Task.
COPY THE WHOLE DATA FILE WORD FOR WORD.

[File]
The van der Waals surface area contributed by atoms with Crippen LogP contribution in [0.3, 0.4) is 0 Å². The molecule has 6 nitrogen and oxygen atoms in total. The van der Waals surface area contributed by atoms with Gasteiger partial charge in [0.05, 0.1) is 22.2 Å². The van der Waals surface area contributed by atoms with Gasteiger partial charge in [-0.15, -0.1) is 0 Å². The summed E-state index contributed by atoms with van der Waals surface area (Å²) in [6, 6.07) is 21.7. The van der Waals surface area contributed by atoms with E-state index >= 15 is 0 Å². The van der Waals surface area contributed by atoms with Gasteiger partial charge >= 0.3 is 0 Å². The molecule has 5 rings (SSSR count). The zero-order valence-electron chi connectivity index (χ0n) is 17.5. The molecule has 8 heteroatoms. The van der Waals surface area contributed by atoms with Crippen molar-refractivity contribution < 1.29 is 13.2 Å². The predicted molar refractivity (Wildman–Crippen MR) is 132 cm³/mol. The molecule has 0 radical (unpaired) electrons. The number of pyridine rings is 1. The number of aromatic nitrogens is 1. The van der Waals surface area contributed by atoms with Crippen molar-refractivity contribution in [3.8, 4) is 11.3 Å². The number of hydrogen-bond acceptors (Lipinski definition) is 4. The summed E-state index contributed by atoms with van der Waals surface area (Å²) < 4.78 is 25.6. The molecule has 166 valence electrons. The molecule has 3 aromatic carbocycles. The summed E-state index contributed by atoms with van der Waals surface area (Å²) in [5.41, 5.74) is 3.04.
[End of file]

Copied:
The van der Waals surface area contributed by atoms with Crippen LogP contribution in [0.3, 0.4) is 0 Å². The molecule has 6 nitrogen and oxygen atoms in total. The van der Waals surface area contributed by atoms with Gasteiger partial charge in [0.05, 0.1) is 22.2 Å². The van der Waals surface area contributed by atoms with Gasteiger partial charge in [-0.15, -0.1) is 0 Å². The summed E-state index contributed by atoms with van der Waals surface area (Å²) in [6, 6.07) is 21.7. The van der Waals surface area contributed by atoms with E-state index >= 15 is 0 Å². The van der Waals surface area contributed by atoms with Gasteiger partial charge >= 0.3 is 0 Å². The molecule has 5 rings (SSSR count). The zero-order valence-electron chi connectivity index (χ0n) is 17.5. The molecule has 8 heteroatoms. The van der Waals surface area contributed by atoms with Crippen molar-refractivity contribution < 1.29 is 13.2 Å². The predicted molar refractivity (Wildman–Crippen MR) is 132 cm³/mol. The molecule has 0 radical (unpaired) electrons. The number of pyridine rings is 1. The number of aromatic nitrogens is 1. The van der Waals surface area contributed by atoms with Crippen molar-refractivity contribution in [3.8, 4) is 11.3 Å². The number of hydrogen-bond acceptors (Lipinski definition) is 4. The summed E-state index contributed by atoms with van der Waals surface area (Å²) < 4.78 is 25.6. The molecule has 166 valence electrons. The molecule has 3 aromatic carbocycles. The summed E-state index contributed by atoms with van der Waals surface area (Å²) in [5.41, 5.74) is 3.04.